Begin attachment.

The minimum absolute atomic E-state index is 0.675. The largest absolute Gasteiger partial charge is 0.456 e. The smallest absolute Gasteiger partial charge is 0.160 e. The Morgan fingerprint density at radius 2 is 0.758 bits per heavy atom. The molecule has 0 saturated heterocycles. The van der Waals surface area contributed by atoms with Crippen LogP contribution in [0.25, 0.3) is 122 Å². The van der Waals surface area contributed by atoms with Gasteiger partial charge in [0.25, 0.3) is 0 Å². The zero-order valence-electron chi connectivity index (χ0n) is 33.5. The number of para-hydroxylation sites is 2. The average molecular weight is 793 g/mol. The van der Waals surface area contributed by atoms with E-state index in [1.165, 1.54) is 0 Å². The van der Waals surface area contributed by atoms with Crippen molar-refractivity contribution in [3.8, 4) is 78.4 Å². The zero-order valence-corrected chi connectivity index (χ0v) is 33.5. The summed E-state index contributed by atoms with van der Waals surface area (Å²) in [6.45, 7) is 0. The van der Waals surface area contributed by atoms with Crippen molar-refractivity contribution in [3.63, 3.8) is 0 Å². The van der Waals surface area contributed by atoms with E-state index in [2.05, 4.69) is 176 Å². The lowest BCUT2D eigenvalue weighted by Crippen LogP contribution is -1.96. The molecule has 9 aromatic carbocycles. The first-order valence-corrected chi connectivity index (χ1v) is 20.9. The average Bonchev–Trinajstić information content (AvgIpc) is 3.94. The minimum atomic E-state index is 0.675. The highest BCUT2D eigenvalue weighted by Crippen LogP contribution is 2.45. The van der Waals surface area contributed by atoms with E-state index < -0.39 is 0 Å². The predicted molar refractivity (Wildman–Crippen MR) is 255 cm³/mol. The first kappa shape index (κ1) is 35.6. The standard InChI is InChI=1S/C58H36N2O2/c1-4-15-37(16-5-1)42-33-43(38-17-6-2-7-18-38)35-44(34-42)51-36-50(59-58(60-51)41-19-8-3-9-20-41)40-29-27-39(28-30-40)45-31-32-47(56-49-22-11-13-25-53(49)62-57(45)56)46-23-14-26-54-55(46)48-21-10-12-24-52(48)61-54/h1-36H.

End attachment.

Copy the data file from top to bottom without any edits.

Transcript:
The minimum absolute atomic E-state index is 0.675. The largest absolute Gasteiger partial charge is 0.456 e. The smallest absolute Gasteiger partial charge is 0.160 e. The Morgan fingerprint density at radius 2 is 0.758 bits per heavy atom. The molecule has 0 saturated heterocycles. The van der Waals surface area contributed by atoms with Crippen LogP contribution in [0.25, 0.3) is 122 Å². The van der Waals surface area contributed by atoms with Gasteiger partial charge in [0.25, 0.3) is 0 Å². The zero-order valence-electron chi connectivity index (χ0n) is 33.5. The number of para-hydroxylation sites is 2. The average molecular weight is 793 g/mol. The van der Waals surface area contributed by atoms with E-state index in [1.165, 1.54) is 0 Å². The van der Waals surface area contributed by atoms with Crippen molar-refractivity contribution in [3.8, 4) is 78.4 Å². The zero-order valence-corrected chi connectivity index (χ0v) is 33.5. The summed E-state index contributed by atoms with van der Waals surface area (Å²) in [6.45, 7) is 0. The van der Waals surface area contributed by atoms with Crippen molar-refractivity contribution in [3.63, 3.8) is 0 Å². The van der Waals surface area contributed by atoms with E-state index in [2.05, 4.69) is 176 Å². The lowest BCUT2D eigenvalue weighted by Crippen LogP contribution is -1.96. The molecule has 9 aromatic carbocycles. The first-order valence-corrected chi connectivity index (χ1v) is 20.9. The average Bonchev–Trinajstić information content (AvgIpc) is 3.94. The minimum atomic E-state index is 0.675. The highest BCUT2D eigenvalue weighted by Crippen LogP contribution is 2.45. The van der Waals surface area contributed by atoms with E-state index < -0.39 is 0 Å². The predicted molar refractivity (Wildman–Crippen MR) is 255 cm³/mol. The first kappa shape index (κ1) is 35.6. The standard InChI is InChI=1S/C58H36N2O2/c1-4-15-37(16-5-1)42-33-43(38-17-6-2-7-18-38)35-44(34-42)51-36-50(59-58(60-51)41-19-8-3-9-20-41)40-29-27-39(28-30-40)45-31-32-47(56-49-22-11-13-25-53(49)62-57(45)56)46-23-14-26-54-55(46)48-21-10-12-24-52(48)61-54/h1-36H.